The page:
New femicide moves nation, as thousands mourn in solidarity
The discovery of 21-year-old Micaela Garcia’s body caused outrage after it was revealed that her murderer had been released early from a prison sentence for raping two women
The discovery of 21-year-old feminist activist Micaela García’s body in the town of Gualeguay, Entre Ríos province on April 8 struck a nerve in the country, leading thousands to demonstrate this week in protest of another femicide that could have been prevented. While there have been multiple femicides in the past, the latest murder of a young woman had caused outrage after it was learned that her murderer, 30-year-old Sebastian Wagner, had been previously serving a nine-year jail sentence after he was convicted of raping two women. But Judge Carlos Rossi, based on alleged positive conduct reports, authorised his release in July, 2016 before he had served half of his prison sentence. The Judge took a 20-day medical leave for “depression” after having receiving numerous criticisms, calls for his removal, and crowds of people gathering in front of his house demanding his resignation.
It was reported by local newspapers that when Rossi had authorised Wagner’s release he had ignored a penitentiary service report warning that the prisoner wasn’t respecting the prison’s regulations or participating in the activities that were given to him.
When brought to testify before the judge yesterday, Wagner admitted to the crime but he also implicated his employer Néstor Pavon. “Yes it was me, but also my employer too,” said Wagner. His admission came a day before forensic experts had confirmed that the hairs discovered in Wagner’s Renault belonged to Micaela.
The Prosecutor of Gualeguay Court 2, Ignacio Telenta, formally charged him for sexual abuse and homicide.
“Hopefully they give him a life sentence,” said her father in a facebook post yesterday.
The day Micaela’s body was discovered, hundreds of people went out into the streets in different parts of the country, in Buenos Aires, Rosario and Santa Fe, to demand justice. The Ni Una Menos (Not one more) activist movement that leads the fight against femicides in Argentina had organised a demonstration in the Plaza de Mayo square on Tuesday. Thousands of people had gathered in solidarity to demand justice for Micaela and action in preventing more of these crimes. In the past nine years, over 2,000 women have been murdered in the country. At the same time, Micaela’s parents led a ceremony to say goodbye to their daughter in Concepción del Uruguay, which hundreds of people attended in solidarity. Musician Carlos “Indio” Solari, who their daughter was a fan of, had called her parents to show his support, and sang an improvised song in her honour. Other public figures such as Pope Francis and former president Cristina Fernández de Kirchner also had called her parents to express their condolences. The signs and posters that were carried by the demonstrators were in solidarity with Micaela and expressed their determination to put a stop to femicides for once and for all. “If you touch one of us, you touch all of us,” one said, another gave statistics over how there is a femicide occurring on average every 18 hours in the country.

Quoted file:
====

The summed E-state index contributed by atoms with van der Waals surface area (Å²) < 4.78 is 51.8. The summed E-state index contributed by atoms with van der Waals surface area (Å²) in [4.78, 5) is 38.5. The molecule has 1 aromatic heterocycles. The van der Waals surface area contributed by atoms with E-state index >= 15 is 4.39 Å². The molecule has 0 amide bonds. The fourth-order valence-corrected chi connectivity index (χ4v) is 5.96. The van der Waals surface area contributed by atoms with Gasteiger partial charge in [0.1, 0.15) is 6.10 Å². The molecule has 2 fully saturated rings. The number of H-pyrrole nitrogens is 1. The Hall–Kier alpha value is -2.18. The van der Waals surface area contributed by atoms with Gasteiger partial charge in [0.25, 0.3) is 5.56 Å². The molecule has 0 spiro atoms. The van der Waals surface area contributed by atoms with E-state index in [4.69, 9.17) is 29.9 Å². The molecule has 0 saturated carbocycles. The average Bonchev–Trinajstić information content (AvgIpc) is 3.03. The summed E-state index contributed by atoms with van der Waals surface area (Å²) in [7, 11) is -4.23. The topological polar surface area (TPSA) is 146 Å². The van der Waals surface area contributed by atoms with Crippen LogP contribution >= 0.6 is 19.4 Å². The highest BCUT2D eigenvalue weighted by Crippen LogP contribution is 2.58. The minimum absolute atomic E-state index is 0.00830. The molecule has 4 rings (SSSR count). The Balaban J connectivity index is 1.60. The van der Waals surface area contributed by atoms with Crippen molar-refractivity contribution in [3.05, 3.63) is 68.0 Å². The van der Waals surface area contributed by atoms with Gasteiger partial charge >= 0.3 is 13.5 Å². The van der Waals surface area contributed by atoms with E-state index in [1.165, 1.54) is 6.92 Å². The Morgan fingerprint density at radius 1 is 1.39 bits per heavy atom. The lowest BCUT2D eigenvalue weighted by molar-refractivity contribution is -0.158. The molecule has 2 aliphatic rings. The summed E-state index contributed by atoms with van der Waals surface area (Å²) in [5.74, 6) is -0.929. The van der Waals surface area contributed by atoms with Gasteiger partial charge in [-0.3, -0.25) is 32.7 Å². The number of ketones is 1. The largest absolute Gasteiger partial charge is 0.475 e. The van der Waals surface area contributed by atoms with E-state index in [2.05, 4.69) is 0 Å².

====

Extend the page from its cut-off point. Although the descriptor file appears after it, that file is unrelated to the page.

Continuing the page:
A social activist
Despite her short life, Micaela was well known in her community for wanting to help others, and volunteered as a member of the Movimiento Evita political group and Ni Una Menos. In her free time, she would provide support to children who lived in shanty towns in the region of Concepción de Uruguay while studying to become a Physical Education teacher.